I usually write something meaty for my posts, but sometimes it’s worthwhile to just see some of the strange stuff you can do with a language because it’s informative. I remember one of the most enlightening things I experienced while I was working on my degree was taking a class on Assembly. I don’t use Assembly at all in my day to day, but there was a lot of good knowledge I gained just from taking the class.

Probably the most profound item I experienced in that class was creating a struct in C and watching it take up real memory in the debugger. It’s one thing to say “such and such takes a double word” but to actually see it happen in real time is something completely different.

Today we are going to play with a feature of Javascript that is earmarked for deprecation in ES-next, however, it is so valuable to gaining greater insight into how the language works, I hope its never actually removed. The feature I am talking about is hand-instantiation of base objects.

Before we dive in, let’s back up a little and take a look at some code which should be familiar for people who have written any OO Javascript. This is just a basic object setup, so don’t get too excited.

function Greeter (greeting, name) {
	this.defaultGreeting = this.cleanString('Hi', greeting);
	this.defaultName = this.cleanString('person', name);

Greeter.prototype = {
	cleanString: function (defaultValue, value) {
		return typeof value === 'undefined' ? defaultValue : value;
	greet: function (greeting, name) {
		var cleanGreeting = this.cleanString(this.defaultGreeting, greeting),
			cleanName = this.cleanString(this.defaultName, name);
		return cleanGreeting + ', ' + cleanName + '.';

var myGreeter = new Greeter('Hi', 'Chris');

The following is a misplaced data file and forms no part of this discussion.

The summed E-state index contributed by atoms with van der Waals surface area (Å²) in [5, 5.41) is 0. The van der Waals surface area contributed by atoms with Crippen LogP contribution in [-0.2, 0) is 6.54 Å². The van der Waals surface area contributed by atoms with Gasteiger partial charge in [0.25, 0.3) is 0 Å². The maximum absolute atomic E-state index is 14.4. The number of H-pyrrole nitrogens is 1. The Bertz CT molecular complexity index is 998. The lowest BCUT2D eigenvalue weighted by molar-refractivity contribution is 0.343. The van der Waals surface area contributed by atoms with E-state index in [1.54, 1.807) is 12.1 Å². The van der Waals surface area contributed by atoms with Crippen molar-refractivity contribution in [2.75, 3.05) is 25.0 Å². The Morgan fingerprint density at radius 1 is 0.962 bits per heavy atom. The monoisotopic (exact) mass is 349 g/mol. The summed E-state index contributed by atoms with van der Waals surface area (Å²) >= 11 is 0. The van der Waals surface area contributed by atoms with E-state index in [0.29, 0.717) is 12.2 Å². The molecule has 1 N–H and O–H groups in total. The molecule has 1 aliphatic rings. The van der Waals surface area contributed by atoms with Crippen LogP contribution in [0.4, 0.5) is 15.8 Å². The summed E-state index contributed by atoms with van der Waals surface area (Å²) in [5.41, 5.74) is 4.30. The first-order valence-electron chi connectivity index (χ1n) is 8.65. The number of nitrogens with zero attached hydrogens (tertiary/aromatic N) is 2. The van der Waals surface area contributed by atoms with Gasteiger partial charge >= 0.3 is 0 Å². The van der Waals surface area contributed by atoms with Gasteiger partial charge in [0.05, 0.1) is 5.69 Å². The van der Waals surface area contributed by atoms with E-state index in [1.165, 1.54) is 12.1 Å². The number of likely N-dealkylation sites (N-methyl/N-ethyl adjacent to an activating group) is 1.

myGreeter.greet(); // Hi, Chris.
myGreeter.greet('Hello'); // Hello, Chris.
myGreeter.greet('Dammit', 'Jim'); // Dammit, Jim.

Tell Jim, I’m a programmer, not a magician.

Anyway, this is essentially intro to Javascript object creation for OO programming. The interesting thing is, we can actually look up the chain and see the same kind of code repeated at the language definition level. Let’s dig in and have a look at the Object object. (Yes, I just said that.)

typeof Object; // function
typeof Object.prototype; // object
Object.prototype.toString(Object.prototype); // [object Object]

The reason this is interesting is this, we can actually do some strange stuff with our base object. Normally if we wanted an object, we could just create an object literal. There are actually two other ways we can create an object as well. Behold!

// Common object creation:
var myNormalObj = {};

// Object instantiation:
var myObjectInstance = new Object();

// Object creation through function calling:
var myFirstObjCall = Object();

Okay, here’s where it starts to get weird. You can do this, not only, with Object, but also with Function. Let’s create a Function without using the function keyword. Like Samuel L. Jackson said in Jurassic Park, “hold on to your butts.”

var firstAdd = new Function(['a', 'b'], 'return a + b;');
var secondAdd = Function(['a', 'b'], 'return a + b;');